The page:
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Sycamore

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pp. 18-24

I have been intimate with sycamore trees: my nose an inch from the bark, my arms wrapped around the trunk, my skinny schoolgirl legs stretching for the next branch. I am a climber of sycamore trees (Platanus occidentalis). The trees and I grew up together in the same suburban neighborhood...

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Beech

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pp. 25-37

The light inside a beech forest changes with each season, but always there is a radiance that makes your heart beat faster. The leaves are more translucent than the leaves of other types of trees, so more light passes through them; and the light takes on the hue of the leaves: pale green in...

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Pine

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pp. 38-47

The long-needled loblolly pine (Pinus taeda) is responsible for the texture of the landscape around me. I live on a forested peninsula, and it is forested because loblolly pine trees sell for good money. So we grow pines here — but not for too long. We don't let them grow long enough to mature and...

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Grandfather Trees

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pp. 48-53

Don't get me wrong. I do believe in cutting and using trees for wood. I am writing this on a wooden desk in a wood-frame house. I think wood is a wonderful renewable resource that we should utilize. My complaint is that our culture sees every tree as a source of wood. I think some trees should just...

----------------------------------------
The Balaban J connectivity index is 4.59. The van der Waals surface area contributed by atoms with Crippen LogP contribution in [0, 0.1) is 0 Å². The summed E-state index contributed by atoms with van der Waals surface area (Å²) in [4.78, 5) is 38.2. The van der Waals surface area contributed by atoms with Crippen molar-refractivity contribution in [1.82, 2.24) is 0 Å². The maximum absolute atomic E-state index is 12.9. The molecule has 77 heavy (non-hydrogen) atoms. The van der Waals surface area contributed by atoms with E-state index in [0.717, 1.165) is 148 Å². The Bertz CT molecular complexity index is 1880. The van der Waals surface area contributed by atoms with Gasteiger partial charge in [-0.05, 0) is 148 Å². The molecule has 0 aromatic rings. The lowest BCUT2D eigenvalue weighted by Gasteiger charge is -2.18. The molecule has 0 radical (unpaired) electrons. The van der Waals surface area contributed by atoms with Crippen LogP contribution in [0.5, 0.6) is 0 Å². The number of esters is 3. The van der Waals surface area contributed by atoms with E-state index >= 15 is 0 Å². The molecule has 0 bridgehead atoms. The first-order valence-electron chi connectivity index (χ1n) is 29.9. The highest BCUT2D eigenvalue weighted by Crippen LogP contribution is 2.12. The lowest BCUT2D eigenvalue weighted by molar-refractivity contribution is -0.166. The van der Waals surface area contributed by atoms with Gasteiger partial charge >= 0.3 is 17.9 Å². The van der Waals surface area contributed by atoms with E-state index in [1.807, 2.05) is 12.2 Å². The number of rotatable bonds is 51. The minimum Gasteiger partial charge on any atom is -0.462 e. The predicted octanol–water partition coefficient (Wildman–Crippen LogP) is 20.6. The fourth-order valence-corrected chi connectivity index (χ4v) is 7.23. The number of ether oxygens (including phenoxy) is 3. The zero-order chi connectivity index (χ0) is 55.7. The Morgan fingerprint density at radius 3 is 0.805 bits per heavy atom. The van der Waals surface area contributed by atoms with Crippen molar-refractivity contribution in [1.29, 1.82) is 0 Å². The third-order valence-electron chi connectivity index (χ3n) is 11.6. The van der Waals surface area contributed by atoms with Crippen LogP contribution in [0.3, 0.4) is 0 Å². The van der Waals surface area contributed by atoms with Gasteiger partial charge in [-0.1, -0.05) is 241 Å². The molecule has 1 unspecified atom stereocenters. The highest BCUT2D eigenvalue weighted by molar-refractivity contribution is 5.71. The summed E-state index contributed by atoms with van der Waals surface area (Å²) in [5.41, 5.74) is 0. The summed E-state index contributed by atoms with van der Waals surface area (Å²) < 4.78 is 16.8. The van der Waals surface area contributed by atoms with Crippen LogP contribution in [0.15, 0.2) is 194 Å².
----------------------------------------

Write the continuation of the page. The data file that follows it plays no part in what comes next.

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Oak

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pp. 54-61

Have you ever made a pact with another person to look after and protect that person as long as you are alive and able? If you are married you certainly have. How about with a pet? Have you ever vowed, silently or not, that as long as you are alive and able you will make sure that animal is treated...

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Maple

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pp. 62-66

Helicopters, keys, whirly-gigs; whatever you call them, the seeds that rain down from maple trees are magical. As children my siblings and I would divide the two-parted seeds down the middle, then split them open and remove the tender bright green morsel within. The remaining sticky...

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Black Locust

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pp. 67-76

I am drunk . . . drunk with the smell of locust blossoms. The long, dull winter is finally over, the grass is finally green, and the irises and black locust trees (Robinia pseudoacacia) are blooming. I want to do nothing but feast my eyes on the colorful irises and breathe in the sweet smell of the locust...

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Redcedar

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pp. 77-84

Summer solstice: longest day of the year, first day of summer. We were going over to visit our friends on the other side of the river where there would be live music and lots of beer. That day was the quintessential beautiful day, with blue skies, puffy white clouds, and a warm breeze...

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Holly

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pp. 85-95

You should know by now that I am obsessed with owning some property with big, old trees on it. It seems like that should be an easy enough thing to accomplish, but there are some obstacles in my way. For one thing I'm very impatient with realtors. They always have the wrong...